There is currently no easy way to diagnose celiac disease in patients already following a gluten-free diet. In order for celiac disease blood tests to be accurate, patients on a gluten-free diet must undergo a “gluten challenge,” a temporary re-introduction of gluten into the diet, by consuming two slices of wheat-based bread daily for 6-8 weeks. A new study led by Dr. Robert P. Anderson found that a single-dose gluten challenge combined with an interleukin-2 assessment (a chemical in the body that modifies the immune system) may be a helpful tool in diagnosing and monitoring celiac disease for patients already on a gluten-free diet. A test that only requires one dose of gluten to detect celiac disease could make diagnosis much simpler.

Elevated serum interleukin-2 levels were found to correlate with the timing and severity of symptoms after a single-dose gluten challenge in patients with celiac disease. For this study, 25 celiac disease patients on a gluten-free diet and 25 healthy volunteers consumed 6 grams of gluten (equivalent to roughly 3 slices of wheat-based bread) for a gluten challenge. Symptom severity following the single-dose gluten challenge was self-reported by each participant. Symptoms were monitored up to 14 days after the gluten challenge for celiac disease patients and up to 24 hours in healthy volunteers. Serum interleukin-2 was measured before the gluten challenge, and then at 2, 4, and 6 hours after the gluten challenge.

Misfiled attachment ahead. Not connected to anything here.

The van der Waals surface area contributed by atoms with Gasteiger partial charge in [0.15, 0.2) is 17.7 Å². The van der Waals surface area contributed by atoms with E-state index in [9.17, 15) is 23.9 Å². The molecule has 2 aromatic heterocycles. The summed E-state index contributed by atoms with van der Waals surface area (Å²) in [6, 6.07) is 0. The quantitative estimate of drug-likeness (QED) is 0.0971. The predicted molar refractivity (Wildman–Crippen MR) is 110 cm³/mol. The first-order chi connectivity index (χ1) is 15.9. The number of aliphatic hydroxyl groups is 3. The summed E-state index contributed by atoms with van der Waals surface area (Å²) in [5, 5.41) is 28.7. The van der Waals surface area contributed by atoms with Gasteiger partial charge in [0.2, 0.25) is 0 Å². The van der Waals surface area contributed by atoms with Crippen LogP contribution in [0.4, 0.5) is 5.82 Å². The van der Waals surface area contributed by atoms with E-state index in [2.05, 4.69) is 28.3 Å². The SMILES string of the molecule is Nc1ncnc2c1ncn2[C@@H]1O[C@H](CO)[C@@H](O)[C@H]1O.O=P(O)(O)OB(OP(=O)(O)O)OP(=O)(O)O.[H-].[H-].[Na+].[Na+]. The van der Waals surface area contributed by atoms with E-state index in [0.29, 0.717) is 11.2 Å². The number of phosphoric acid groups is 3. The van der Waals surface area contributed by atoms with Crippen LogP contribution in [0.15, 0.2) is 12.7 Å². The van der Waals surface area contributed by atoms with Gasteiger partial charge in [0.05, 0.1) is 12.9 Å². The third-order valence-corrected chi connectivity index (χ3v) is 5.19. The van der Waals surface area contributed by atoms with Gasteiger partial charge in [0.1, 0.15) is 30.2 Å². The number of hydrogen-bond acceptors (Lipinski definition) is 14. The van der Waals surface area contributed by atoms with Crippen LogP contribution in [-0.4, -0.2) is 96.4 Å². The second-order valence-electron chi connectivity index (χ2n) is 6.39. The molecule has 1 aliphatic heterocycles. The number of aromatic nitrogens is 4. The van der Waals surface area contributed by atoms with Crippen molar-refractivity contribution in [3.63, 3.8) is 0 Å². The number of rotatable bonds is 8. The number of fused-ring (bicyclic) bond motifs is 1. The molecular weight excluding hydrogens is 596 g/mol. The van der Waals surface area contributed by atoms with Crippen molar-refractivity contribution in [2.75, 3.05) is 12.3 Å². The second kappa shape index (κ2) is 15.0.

Healthy control subjects showed no detectable levels of serum interleukin-2, while 92% of celiac patients showed no detectable levels at baseline, but levels greater than 0.5 pg/ml at 4 hours after gluten challenge. Patient-reported symptom severity remained steady for all healthy control subjects, while scores for celiac patients increased sharply after consuming gluten. The highest interleukin-2 levels correlated with the most severe symptoms, particularly nausea and vomiting.

A standardized gluten challenge and interleukin-2 measurement could be a valuable test to monitor and diagnose celiac disease in patients already on a gluten-free diet. A new diagnostic method requiring only a single dose of gluten may be especially useful for patients on a gluten-free diet who are unwilling, or unable, to maintain regular gluten consumption for the amount of time that a traditional gluten challenge requires (6-8 weeks). An easier, less painful diagnostic test such as this has the potential to increase rates of diagnosis among celiac patients and give researchers a more accurate picture of the celiac disease population.

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